Marcus Blackwell

I am an educator, administrator, community organizer, and follower of Christ. I was born in Roxboro, NC, to my parents Janice and Marcus Blackwell, Sr. I have one sister, a niece and a nephew. I have bonus sisters and some amazing best friends that I love and adore. They have helped me, support me, and loved me.

From my education in the public sector to my university education, I have strived to do my best, and that includes graduating from the community college system with associate degrees in early childhood and pre-nursing, graduating from The University of North Carolina at Greensboro with a BS in Human Development and Family Studies and a MA in Liberal Arts. I am currently in graduate school for a MS in Gerontology where my ultimate focus is advocacy and research for aging LGBTQIA folx and the care needed in late adulthood.

After graduation, I went back to the community college system and worked under the Piedmont. Community College Child Development Center.  Following my time at PCC, I went back to UNCG to work as a cooperating teacher at the UNCG Child Care Education Program. I was hired, and I worked in this position for 3 years, and I then transitioned into my current position as University Coordinator within the program.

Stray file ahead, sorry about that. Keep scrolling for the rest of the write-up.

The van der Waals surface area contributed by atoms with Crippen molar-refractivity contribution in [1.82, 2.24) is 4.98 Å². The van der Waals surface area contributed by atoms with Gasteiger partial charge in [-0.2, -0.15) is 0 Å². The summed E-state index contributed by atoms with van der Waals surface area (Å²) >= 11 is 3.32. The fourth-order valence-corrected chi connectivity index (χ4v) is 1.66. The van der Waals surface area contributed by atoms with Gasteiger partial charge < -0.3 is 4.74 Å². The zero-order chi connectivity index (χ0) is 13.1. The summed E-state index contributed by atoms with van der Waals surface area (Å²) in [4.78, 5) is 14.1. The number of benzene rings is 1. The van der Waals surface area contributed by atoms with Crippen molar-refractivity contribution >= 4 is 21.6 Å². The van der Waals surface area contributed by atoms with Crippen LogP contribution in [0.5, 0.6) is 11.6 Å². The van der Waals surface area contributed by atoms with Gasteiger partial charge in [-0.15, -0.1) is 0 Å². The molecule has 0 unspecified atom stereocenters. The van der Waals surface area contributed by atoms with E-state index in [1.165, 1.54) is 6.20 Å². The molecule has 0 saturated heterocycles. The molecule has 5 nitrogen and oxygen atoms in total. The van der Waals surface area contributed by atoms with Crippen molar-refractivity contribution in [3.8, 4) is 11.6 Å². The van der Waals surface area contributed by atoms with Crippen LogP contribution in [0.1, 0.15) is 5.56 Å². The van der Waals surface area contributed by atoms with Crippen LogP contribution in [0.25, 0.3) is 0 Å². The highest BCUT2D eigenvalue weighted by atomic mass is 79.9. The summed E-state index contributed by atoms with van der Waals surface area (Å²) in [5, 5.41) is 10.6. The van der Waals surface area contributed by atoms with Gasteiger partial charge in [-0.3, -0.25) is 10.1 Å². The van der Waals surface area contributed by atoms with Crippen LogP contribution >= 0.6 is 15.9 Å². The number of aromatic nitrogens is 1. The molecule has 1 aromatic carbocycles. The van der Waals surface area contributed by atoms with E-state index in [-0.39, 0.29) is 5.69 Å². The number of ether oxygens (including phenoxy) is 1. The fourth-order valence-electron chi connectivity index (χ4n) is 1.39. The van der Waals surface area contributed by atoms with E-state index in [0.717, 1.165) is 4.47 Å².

There have been many mentors who have helped me and pushed me to strengthen my skill set in social justice leadership and organizing, and I am truly thankful for those people. With the assistance, guidance, and leadership of Reverend Nelson Johnson, Joyce Hobson Johnson, and the late Louis Beveridge, I have been able to learn what it means to be in a space and not just fight for me, but to fight for others. I was able to attend the Proctor Institute for the Children’s Defense Fund multiple times because of them, as a participant and as a leader in the Intergenerational Conversations workshops. During this time, I have been pushed as a leader to do work and be a guide for future possibilities with the assistance of Reverend Janet Wolf.

AS I started to work on social justice, I found out about this  group that was working  to bring the story of the Greensboro Massacre (November 3rd, 1979) to school age students.   As I learned the story, I started to realize that the current leaders in the community seeking justice with and for others know the story, but the majority of people living in the community don’t know, especially our children. This information is personal. The Greensboro Massacre was real, and it still plays an important role in how we move today within the Greensboro Community.